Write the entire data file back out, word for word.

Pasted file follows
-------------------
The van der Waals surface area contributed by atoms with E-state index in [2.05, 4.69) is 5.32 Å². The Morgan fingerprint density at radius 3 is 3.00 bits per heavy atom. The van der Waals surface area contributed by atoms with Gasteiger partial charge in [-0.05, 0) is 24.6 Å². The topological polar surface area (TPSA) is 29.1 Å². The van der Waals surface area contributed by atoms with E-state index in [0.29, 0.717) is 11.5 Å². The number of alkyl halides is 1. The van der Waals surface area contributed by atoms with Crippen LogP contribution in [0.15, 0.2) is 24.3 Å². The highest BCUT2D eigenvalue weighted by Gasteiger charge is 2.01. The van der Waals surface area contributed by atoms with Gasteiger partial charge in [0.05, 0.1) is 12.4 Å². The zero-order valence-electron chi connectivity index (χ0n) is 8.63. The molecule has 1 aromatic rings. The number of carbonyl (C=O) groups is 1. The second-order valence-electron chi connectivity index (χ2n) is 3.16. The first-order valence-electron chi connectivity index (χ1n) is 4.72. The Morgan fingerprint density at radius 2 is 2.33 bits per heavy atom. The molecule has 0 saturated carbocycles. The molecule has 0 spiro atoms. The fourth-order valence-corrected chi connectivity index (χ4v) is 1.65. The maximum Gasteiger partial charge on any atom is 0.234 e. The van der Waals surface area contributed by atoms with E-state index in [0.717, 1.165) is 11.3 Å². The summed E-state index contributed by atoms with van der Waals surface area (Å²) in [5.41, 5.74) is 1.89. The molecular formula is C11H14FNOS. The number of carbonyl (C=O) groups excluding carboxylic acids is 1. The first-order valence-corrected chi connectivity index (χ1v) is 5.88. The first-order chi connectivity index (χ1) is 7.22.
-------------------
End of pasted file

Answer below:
The van der Waals surface area contributed by atoms with E-state index in [2.05, 4.69) is 5.32 Å². The Morgan fingerprint density at radius 3 is 3.00 bits per heavy atom. The van der Waals surface area contributed by atoms with Gasteiger partial charge in [-0.05, 0) is 24.6 Å². The topological polar surface area (TPSA) is 29.1 Å². The van der Waals surface area contributed by atoms with E-state index in [0.29, 0.717) is 11.5 Å². The number of alkyl halides is 1. The van der Waals surface area contributed by atoms with Crippen LogP contribution in [0.15, 0.2) is 24.3 Å². The highest BCUT2D eigenvalue weighted by Gasteiger charge is 2.01. The van der Waals surface area contributed by atoms with Gasteiger partial charge in [0.05, 0.1) is 12.4 Å². The zero-order valence-electron chi connectivity index (χ0n) is 8.63. The molecule has 1 aromatic rings. The number of carbonyl (C=O) groups is 1. The second-order valence-electron chi connectivity index (χ2n) is 3.16. The first-order valence-electron chi connectivity index (χ1n) is 4.72. The Morgan fingerprint density at radius 2 is 2.33 bits per heavy atom. The molecule has 0 saturated carbocycles. The molecule has 0 spiro atoms. The fourth-order valence-corrected chi connectivity index (χ4v) is 1.65. The maximum Gasteiger partial charge on any atom is 0.234 e. The van der Waals surface area contributed by atoms with E-state index in [0.717, 1.165) is 11.3 Å². The summed E-state index contributed by atoms with van der Waals surface area (Å²) in [5.41, 5.74) is 1.89. The molecular formula is C11H14FNOS. The number of carbonyl (C=O) groups excluding carboxylic acids is 1. The first-order valence-corrected chi connectivity index (χ1v) is 5.88. The first-order chi connectivity index (χ1) is 7.22.